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Romulo Royo

NINSHUBUR - GODDESSES OF NIBIRU

12 000 € 

Author Romulo Royo

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  • 642-P
  • In stock
116 x 89  cm
45.67 x 35.04  inch

PAINTING

Acrylic and oil on canvas.

Measure of 116 x 89 cm. ( 45.66 x 35.03 in. )

Year of realization 2015.

Signed in the bottom right of the piece.

 

This important painting is a clear demonstration within the series, of the different techniques used to achieve delicacy, lightness and an antagonistic transparency at the very moment in time that warns us that something might happen. It is undoubtedly one of the important pieces in the Goddesses series, in terms of both its size and the treatment of the picture.

In the series, Goddesses of Nibiru, he reflects the play on myth and reality. Delicacy and strength are represented by the female figure. He captures beautiful, enigmatic and sometimes almost veiled features, as if in a dream or an illusion. The garments and ornaments that he adorns them with are timeless, objects that may conjure up ancient civilizations, such as feathers and metallic ornaments in contrast with futuristic elements, like strange headdresses and, in certain pictures, beams of light shining out from inside the strange characters’ necks.

Royo brings his own brand of aesthetics, centred on the goddesses that inhabit the planet called Nibiru, following texts from Mesopotamia and Babylon. According to these texts, it is a planet in the solar system that orbits around our star every 3,600 years. Nibiru is the home of the goddesses, of the Annunaki, or in other words, winged creatures.

It is curious that in Mesopotamic mythology a division can be made between Sumerian and Semitic divinities. First came the Sumerian gods, to be later adapted by the Akkadians, Babylonians, Assyrians, Arameans and Chaldeans (all Semitic peoples), only to then go on to become sources for Christian and Hebrew religions to draw on. And they adapted gods like Enki, Enlil, An and Inanna, among others. In some cases, they have similar attributes in the latter religions as in the ancient texts, though adapted and differently named.

 

Figurative painting, it seems, is destined to be contemporary art’s perennial sidepiece: always available for a fling, never for very long. The last time one could admit to a passion for it without committing social suicide in the art world was probably around 2003, when the painter John Currin had his midcareer survey at the Whitney Museum of American Art, in New York. Currin, known for injecting new ideas into age-old images of the body, was handsome, successful, and youthful. His peers were also of the moment: Elizabeth Peyton palled around with Marc Jacobs, and George Condo bedeviled collectors with lewd portraiture. The year before Currin’s retrospective, an exhibition curated by Alison Gingeras at the Centre Pompidou, in Paris, “Dear Painter, Paint Me…Painting the Figure Since Late Picabia,” had opened to acclaim. As the critic Roberta Smith observed in TheNew York Times, “reports of painting’s death have been exaggerated for about 30 years.”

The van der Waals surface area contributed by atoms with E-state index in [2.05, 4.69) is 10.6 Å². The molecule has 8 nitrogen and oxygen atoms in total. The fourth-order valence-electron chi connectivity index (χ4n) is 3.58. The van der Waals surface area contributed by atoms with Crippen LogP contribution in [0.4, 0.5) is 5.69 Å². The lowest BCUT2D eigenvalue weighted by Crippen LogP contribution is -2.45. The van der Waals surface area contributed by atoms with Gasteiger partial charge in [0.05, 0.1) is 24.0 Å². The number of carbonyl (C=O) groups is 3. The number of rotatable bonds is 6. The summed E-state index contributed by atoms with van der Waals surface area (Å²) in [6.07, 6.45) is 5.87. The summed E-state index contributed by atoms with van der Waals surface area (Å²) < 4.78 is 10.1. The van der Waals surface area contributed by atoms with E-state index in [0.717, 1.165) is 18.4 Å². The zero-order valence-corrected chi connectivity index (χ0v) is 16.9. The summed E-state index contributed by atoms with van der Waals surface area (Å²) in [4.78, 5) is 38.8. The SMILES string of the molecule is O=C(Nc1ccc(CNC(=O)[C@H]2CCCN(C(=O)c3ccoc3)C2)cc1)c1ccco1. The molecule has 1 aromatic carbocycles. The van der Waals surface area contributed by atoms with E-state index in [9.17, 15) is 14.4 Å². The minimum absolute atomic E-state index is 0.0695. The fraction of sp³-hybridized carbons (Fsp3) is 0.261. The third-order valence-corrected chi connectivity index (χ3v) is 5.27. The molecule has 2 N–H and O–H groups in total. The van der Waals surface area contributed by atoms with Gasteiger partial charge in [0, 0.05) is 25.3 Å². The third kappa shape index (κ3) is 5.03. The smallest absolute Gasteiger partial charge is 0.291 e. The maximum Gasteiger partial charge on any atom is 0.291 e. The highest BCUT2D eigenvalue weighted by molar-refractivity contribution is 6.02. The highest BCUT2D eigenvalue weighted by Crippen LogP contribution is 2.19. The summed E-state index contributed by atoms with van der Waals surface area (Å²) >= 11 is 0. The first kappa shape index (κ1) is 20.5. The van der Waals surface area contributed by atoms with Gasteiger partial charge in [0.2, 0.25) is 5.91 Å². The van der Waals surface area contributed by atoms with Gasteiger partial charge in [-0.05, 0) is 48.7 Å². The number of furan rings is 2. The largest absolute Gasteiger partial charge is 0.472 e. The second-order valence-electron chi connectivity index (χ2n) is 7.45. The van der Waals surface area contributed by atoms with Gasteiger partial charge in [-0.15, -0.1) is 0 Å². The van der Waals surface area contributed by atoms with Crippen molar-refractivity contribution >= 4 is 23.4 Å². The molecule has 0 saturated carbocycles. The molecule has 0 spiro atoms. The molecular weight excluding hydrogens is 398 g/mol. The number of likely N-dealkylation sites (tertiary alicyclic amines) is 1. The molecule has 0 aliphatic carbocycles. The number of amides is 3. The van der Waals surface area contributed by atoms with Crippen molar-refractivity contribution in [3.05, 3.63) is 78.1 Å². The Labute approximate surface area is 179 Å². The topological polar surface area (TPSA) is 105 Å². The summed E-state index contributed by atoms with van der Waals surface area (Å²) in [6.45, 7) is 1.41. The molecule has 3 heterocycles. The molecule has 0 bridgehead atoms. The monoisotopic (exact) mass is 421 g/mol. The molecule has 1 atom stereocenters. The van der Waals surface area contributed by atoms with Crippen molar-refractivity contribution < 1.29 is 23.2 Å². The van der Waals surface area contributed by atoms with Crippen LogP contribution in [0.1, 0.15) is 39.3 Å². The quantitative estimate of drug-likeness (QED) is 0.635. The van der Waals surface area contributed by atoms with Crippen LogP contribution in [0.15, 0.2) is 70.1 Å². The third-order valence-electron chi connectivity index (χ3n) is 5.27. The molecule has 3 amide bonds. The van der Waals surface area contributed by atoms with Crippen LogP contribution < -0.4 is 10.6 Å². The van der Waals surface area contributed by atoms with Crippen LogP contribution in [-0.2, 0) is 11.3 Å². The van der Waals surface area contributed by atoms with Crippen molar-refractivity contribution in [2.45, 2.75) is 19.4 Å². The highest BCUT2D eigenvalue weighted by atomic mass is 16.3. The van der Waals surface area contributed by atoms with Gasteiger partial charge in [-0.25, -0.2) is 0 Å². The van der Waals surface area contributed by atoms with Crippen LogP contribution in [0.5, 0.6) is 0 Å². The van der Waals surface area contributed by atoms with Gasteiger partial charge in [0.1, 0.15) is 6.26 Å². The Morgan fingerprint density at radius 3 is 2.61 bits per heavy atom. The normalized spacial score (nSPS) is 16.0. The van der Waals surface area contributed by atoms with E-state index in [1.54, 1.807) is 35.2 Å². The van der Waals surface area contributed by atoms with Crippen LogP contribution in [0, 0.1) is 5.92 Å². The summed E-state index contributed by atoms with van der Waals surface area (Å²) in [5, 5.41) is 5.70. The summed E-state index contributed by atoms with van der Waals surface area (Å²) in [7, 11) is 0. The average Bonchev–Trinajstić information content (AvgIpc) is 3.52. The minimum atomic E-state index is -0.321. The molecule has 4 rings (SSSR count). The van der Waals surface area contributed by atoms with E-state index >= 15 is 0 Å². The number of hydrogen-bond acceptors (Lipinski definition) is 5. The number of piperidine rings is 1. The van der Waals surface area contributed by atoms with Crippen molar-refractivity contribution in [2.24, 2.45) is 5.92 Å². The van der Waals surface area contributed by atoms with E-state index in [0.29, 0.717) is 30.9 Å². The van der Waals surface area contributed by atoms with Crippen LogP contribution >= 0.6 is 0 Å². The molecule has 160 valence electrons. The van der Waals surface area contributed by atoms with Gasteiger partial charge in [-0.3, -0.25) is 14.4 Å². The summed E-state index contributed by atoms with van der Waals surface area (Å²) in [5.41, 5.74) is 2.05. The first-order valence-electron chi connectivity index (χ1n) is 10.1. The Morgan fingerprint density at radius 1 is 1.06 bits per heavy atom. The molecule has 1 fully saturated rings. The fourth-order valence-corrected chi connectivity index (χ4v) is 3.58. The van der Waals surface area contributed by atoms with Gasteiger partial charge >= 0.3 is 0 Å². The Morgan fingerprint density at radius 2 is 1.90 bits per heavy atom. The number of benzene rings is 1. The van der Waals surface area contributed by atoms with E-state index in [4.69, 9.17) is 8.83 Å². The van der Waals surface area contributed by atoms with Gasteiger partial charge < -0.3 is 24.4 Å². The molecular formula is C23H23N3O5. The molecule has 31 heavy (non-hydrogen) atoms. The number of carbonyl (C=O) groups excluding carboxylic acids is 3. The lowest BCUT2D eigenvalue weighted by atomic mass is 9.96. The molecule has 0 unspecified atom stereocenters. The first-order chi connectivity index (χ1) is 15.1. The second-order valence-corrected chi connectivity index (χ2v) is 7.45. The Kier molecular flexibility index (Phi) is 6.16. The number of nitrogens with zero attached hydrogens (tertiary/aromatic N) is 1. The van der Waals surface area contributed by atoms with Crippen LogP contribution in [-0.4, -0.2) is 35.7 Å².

“The body in crisis is increasingly present in our daily lives,” notes MoMA PS1 curator and associate director Peter Eleey, who headed up the “Greater New York” 2015 curatorial team. “Whether it’s in reference to the refugee situation”—he didn’t specify which one, but there are plenty—“or the way the media is processing Black Lives Matter, abstraction has been comfortable—for us. But it doesn’t give shape to the discomforts and questions that I think a lot of us are grappling with.” Deitch seconds that, adding, “This is not a time when a ponderous Mark Rothko painting about myth is relevant.” He ventures that figurative painting allows for more-diverse cultural content—clothing, skin color, setting—than abstraction ever can.

W - Fan Zhong

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